Sondre: Right now we want to do a garage-edit of only quick clips. I’m injured now, so I’m mainly coming out with Amandus to film and get ideas. Like yesterday – I was just doing flatground manuals and was rolling over those metal sheets over there – ‘duh-duh-duh-duh-duh’ joking around. And that sparked an idea for a little clip that we filmed.


Sondre, drop down boardslide. Ph. Alexander Olivera

So you go from brothers to filmers to skate-choreographers?
Amandus: We bounce a lot of ideas between each other. Like I’m not sure the front-board pop-up will work here with the line to the rail. I’m considering a lipslide shove-it. What do you think Sondre?

Sondre: The front board may be hard to film.

After some debate they settle on the frontside boardslide.

Amandus: (talking about filming): You usually have an idea in your head of how you want something to look. And we’re lucky that we more or less see things the same way.

Sondre: Always when I think of something, I see it from how it’s filmed – like either through the fisheye or long-lens, the angles and everything.

Does that mean it is hard for you to film with other people?
Amandus: We are pretty much always on the same side of how to film something. When you’re filming with someone else, though, you may not agree with how they want to do it.

Sondre: Like ‘What are you up to there? You want to film that way?’ No, you don’t want to interfere with what they’re doing. They have their own ways and so on, but it gets harder to communicate and compromise. You know, you don’t necessarily agree.

Amandus: Filming with others can be good, but it’s a little harder than with each other.


Amandus, layback backside smith grind. Ph. Alexander Olivera

Amandus is checking the spot out, waxing, and giving it a few tries.

Sondre takes out a big bag of wine gums.

Sondre: 13.90SEK (€1.40) at Willys. Good stuff. Amandus doesn’t eat sweets anymore though.

How long have you been off sweets?
Amandus: Since last my year of high school. I just think your body feels better without it, really.

How about your health, Sondre? You ok on the sweets-programme.
Sondre: Yeah I feel pretty good.

Amandus is starting to have proper tries, sliding and popping back up, aiming for the drop-down rail.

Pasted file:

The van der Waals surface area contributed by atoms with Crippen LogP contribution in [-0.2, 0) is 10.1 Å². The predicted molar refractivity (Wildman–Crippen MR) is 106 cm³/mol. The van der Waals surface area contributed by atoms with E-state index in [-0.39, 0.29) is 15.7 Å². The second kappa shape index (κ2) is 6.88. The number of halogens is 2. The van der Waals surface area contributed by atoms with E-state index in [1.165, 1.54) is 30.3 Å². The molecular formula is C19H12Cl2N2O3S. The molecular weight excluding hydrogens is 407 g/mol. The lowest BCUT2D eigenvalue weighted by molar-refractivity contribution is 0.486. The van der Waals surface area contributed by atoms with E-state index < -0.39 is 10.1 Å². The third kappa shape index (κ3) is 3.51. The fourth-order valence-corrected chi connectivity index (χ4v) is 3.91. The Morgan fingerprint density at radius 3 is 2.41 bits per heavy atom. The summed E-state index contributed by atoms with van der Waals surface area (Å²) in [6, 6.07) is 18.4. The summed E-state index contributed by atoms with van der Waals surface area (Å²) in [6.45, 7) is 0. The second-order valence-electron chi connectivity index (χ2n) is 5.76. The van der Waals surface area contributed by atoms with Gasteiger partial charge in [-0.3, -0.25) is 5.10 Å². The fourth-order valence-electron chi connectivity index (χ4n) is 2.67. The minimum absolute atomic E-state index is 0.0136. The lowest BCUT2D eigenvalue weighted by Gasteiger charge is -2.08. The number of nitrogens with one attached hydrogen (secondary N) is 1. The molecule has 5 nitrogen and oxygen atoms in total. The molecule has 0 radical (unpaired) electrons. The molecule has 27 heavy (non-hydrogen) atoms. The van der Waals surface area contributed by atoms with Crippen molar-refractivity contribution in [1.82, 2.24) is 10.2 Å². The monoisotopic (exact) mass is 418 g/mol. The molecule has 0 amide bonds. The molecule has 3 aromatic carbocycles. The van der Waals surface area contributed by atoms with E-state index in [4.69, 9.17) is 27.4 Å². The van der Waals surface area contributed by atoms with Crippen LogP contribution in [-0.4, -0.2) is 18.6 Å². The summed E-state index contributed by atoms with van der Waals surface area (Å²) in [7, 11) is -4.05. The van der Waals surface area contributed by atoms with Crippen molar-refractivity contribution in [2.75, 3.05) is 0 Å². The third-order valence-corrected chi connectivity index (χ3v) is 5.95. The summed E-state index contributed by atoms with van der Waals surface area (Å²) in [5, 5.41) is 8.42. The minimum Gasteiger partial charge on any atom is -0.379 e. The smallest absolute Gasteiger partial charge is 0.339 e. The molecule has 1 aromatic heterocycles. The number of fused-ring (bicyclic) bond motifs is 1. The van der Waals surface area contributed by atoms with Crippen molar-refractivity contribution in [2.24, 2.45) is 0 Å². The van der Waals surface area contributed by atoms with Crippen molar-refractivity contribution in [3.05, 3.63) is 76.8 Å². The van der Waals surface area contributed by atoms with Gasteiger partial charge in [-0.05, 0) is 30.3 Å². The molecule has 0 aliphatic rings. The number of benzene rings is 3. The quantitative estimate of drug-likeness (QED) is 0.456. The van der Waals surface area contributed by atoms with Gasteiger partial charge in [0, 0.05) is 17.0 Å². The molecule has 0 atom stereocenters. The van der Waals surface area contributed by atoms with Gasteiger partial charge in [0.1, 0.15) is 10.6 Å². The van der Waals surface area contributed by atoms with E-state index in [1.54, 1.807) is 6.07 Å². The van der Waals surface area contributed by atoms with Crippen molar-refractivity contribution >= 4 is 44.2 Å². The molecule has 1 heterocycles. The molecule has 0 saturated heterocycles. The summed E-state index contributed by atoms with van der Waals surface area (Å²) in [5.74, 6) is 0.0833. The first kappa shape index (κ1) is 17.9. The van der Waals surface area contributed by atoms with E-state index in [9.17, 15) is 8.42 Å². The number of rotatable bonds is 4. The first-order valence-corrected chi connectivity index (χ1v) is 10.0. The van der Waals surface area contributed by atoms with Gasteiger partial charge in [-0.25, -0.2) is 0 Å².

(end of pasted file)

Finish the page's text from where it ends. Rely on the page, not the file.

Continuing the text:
Do you read much?
Sondre: Not really, but I just ordered a book, actually. I showed my friend Lulach at school my music and he was like ‘Oh – Orange Juice’. And I was like ’What?’ Well he is from Scotland and that’s an eighties post-punk kind of band from there. So he told me about the bands Orange Juice and Josef K. And as you may know, Josef K is the main character from Kafka’s book The Trial, and they put references into their descriptions from that book. That’s why I ordered it.


Sondre, frontside pivot to acid drop. Ph. Alexander Olivera

You’re into music, obviously (Sondre makes some of the soundtracks to the brothers’ edits)?
Amandus slams and nearly falls headfirst down the drop. We all stop as we try to figure out what just happened. Amandus then gets up and tries to shake the adrenaline.

Sondre: That looked really strange.

Amandus lands the next try, full focus.

Maybe it’s time…
Sondre: You let me know when you want me to get the camera out, bro?

Back to music…

Sondre: I suppose I always thought it was fun to see how other people made music. You know – behind the scenes in the studio. Then I kind of thought that if I make music myself, then it is I who is behind the scenes. My friend Joel is really into music and would learn loads of stuff. Everything he learned he would teach me.


Sondre, pole jam in Malmö. Ph. Alexander Olivera

And you have built your own guitar?
Sondre: Well my dad used to work in Lund when I started the Bryggeriet high school. Loads of the people at his work were really into building guitars so they decided to start a workshop every Wednesday in guitar making. I just came along with dad to learn a bit more about guitars and how to build them. It wasn’t an official course, but more like a gathering. In the end I built a guitar with help from my dad and we used the wood from old skateboards to make it.

And you use it to make the music for your edits? Do you have any fancy pickups and stuff?